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Nepal collected 3000 kg waste from Everest; Bodhisattva figure unearthed


Story 1: Nepal collected 3,000 kg garbage from Mt Everest

Nepal has collected about 3,000 kilograms of solid waste from Mt. Everest since when Nepal launched an ambitious Everest Cleaning Campaign. This 45-day Everest Cleaning Campaign was launched on April 14, on Nepali New Year, and seeks to clean up ‘world’s highest garbage dump.’ As per the Nepal government, 2,000 kg of garbage had been sent to Okhaldhunga while the remaining 1,000 kg were brought to Kathmandu using Nepali Army helicopters for disposal.

Items left behind by climbers and Sherpas include discarded fluorescent lights, climbing and camping equipment, empty gas canisters, food packaging, beer bottles, and a huge amount of human excrement.

Key Highlights

  • Every year, hundreds of climbers, Sherpas and high altitude porters make their way to Everest, leaving behind tonnes of both biodegradable and non-biodegradable waste.
  • The campaign will conclude on May 29, the day marked every year to commemorate the first summit of Everest by Edmund Hillary and Tenzing Norgay in 1953
  • The collected waste will then be “showcased” in Namche town, before being ferried down to Kathmandu, where it will once again be showcased on World Environment Day on June 5.
  • Under this campaign Nepal is trying to collect around 5,000-kg of garbage from Base Camp area, while 2,000-kg of garbage will be collected from the South Col region and around 3,000-kg will be collected from Camp II and Camp III area.

Background

There have been attempts in the past to clean up Everest, including a 2014 government-mandated provision making it mandatory for every climber to come down the peak with at least 8 kilogramme of garbage the amount of trash estimated to be produced by one climber.

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Story 2: Bodhisattva figure unearthed from Phanigiri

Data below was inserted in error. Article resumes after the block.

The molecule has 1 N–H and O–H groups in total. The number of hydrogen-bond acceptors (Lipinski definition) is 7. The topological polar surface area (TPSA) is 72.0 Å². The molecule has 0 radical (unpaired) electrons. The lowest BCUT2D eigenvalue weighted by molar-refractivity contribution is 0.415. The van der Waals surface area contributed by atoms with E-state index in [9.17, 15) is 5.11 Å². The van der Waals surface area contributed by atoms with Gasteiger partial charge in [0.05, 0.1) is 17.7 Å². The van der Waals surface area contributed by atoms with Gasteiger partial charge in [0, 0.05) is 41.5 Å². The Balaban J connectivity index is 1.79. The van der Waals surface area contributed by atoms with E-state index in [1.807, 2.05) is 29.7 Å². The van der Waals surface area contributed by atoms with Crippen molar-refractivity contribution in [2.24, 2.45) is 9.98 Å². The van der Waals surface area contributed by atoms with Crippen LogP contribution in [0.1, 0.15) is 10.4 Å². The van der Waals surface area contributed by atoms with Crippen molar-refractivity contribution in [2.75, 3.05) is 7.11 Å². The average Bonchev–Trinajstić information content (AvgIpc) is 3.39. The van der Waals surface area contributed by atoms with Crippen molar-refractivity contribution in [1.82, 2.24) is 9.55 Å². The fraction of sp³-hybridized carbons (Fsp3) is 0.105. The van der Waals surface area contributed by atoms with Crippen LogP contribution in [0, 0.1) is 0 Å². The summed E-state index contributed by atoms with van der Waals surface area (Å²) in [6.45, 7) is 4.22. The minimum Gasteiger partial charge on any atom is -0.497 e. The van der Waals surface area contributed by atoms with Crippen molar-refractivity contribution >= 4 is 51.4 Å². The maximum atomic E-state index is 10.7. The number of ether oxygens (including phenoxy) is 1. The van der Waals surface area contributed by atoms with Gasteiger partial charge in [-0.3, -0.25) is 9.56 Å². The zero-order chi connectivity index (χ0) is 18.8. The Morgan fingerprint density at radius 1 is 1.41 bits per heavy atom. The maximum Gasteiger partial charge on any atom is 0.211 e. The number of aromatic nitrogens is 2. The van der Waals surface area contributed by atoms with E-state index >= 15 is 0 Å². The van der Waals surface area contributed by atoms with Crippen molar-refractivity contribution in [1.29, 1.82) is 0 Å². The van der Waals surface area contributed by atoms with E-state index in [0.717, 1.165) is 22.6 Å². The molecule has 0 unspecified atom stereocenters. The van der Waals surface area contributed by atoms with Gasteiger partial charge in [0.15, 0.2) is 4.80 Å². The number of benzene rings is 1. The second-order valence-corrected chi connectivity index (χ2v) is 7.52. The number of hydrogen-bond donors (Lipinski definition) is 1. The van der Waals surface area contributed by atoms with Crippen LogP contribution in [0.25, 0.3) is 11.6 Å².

Historians has recently unearthed a stucco figure at Phanigiri (Telangana), presume to be that of Bodhisattva, displayed in a museum on April 30, 2019 to create awareness about the history of Telangana. The excavation of the historic site at Phanigiri began on February 2 and during this field season, the most important finding is the unique stucco figure of Buddha, measuring 1.73 m in length.

Researchers believed that it is life size stucco Bodhisattva figure, which was created by craftsmen at Phanigiri at the peak of Ikshvaku dynasty rule, nearly 1700 year ago. Brown and white fragments of the statue covered with soil were laid out on two tables at the State Museum at Gunfoundry.

Bodhisattva

The word “bodhisattva” is a compound word formed from bodhi (spiritual awakening, enlightenment) and sattva (a being, essence, spirit). In Buddhism, a Bodhisattva is any person who is on the path towards Buddhahood but has not yet attained it. In early Buddhism, bodhisattva meant “the previous lives of a (or the) Buddha. Bodhisattva may also refer in Mahayana Buddhism to archetypal bodhisattvas: mythical beings such as Avalokiteshvara and Manjushri, who are objects of devotion.

Phanigiri Buddhist site

Phanigiri is a Buddhist site in Suryapet district, Telangana. It dates back to the 1st Century BCE. The place consists of a Buddhist complex which is adorned with a massive stupa along with two apsidal halls with stupas in it. Vardhamanukota, an early historic Buddhist site is located 8 kms from Phanigiri on the left bank of the rivulet Bikkeru or Aleru, on Phanigiri-Suryapet road.

The Buddihist site at phanigiri was selected for preliminary excavations in the year 1941 by Sri Khaja Mahamad Ahmad, the then Director, inviting Hon’ble Khusru Jung Bahadur member incharge of the Department and Begum Khusru Jung to visit the site and inaugurate the operations and continued upto 1944. The excavations for four field seasons i.e., 2001-2002, 2002-2003, 2004-2005 and 2006-2007 brought to light a Mahastupa, apsidal Chaityagrihas, Votive stupas, pillared congregation halls, viharas, platforms with staircases at various levels, sculptural panels with Brahmi label inscriptions of the Satavahana and Ikshvaku times.

 

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